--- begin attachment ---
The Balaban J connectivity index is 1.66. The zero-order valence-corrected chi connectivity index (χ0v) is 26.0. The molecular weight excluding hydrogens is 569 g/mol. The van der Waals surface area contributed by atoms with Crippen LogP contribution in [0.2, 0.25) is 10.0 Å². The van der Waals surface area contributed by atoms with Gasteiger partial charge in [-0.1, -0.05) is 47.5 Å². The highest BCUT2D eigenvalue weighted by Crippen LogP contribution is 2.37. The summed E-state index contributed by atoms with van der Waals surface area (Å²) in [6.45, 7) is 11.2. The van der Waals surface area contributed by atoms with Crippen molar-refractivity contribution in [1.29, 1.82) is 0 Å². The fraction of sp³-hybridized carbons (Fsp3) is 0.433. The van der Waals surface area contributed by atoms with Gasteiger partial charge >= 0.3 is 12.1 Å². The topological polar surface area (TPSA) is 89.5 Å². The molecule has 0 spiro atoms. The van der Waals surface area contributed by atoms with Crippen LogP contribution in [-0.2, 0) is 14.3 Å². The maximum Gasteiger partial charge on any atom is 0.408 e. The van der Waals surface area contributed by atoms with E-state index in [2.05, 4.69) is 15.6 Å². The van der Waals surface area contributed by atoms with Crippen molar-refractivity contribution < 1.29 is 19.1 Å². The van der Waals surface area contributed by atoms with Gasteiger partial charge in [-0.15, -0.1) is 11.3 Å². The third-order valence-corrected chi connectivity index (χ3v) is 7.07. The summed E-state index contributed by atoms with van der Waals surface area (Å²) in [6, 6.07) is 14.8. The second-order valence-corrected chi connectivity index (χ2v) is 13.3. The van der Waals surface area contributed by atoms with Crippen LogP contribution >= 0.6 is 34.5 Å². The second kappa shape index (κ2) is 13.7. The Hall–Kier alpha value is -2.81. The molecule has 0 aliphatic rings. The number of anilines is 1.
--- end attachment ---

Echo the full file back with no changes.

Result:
The Balaban J connectivity index is 1.66. The zero-order valence-corrected chi connectivity index (χ0v) is 26.0. The molecular weight excluding hydrogens is 569 g/mol. The van der Waals surface area contributed by atoms with Crippen LogP contribution in [0.2, 0.25) is 10.0 Å². The van der Waals surface area contributed by atoms with Gasteiger partial charge in [-0.1, -0.05) is 47.5 Å². The highest BCUT2D eigenvalue weighted by Crippen LogP contribution is 2.37. The summed E-state index contributed by atoms with van der Waals surface area (Å²) in [6.45, 7) is 11.2. The van der Waals surface area contributed by atoms with Crippen molar-refractivity contribution in [1.29, 1.82) is 0 Å². The fraction of sp³-hybridized carbons (Fsp3) is 0.433. The van der Waals surface area contributed by atoms with Gasteiger partial charge >= 0.3 is 12.1 Å². The topological polar surface area (TPSA) is 89.5 Å². The molecule has 0 spiro atoms. The van der Waals surface area contributed by atoms with Crippen LogP contribution in [-0.2, 0) is 14.3 Å². The maximum Gasteiger partial charge on any atom is 0.408 e. The van der Waals surface area contributed by atoms with E-state index in [2.05, 4.69) is 15.6 Å². The van der Waals surface area contributed by atoms with Crippen molar-refractivity contribution < 1.29 is 19.1 Å². The van der Waals surface area contributed by atoms with Gasteiger partial charge in [-0.15, -0.1) is 11.3 Å². The third-order valence-corrected chi connectivity index (χ3v) is 7.07. The summed E-state index contributed by atoms with van der Waals surface area (Å²) in [6, 6.07) is 14.8. The second-order valence-corrected chi connectivity index (χ2v) is 13.3. The van der Waals surface area contributed by atoms with Crippen LogP contribution >= 0.6 is 34.5 Å². The second kappa shape index (κ2) is 13.7. The Hall–Kier alpha value is -2.81. The molecule has 0 aliphatic rings. The number of anilines is 1.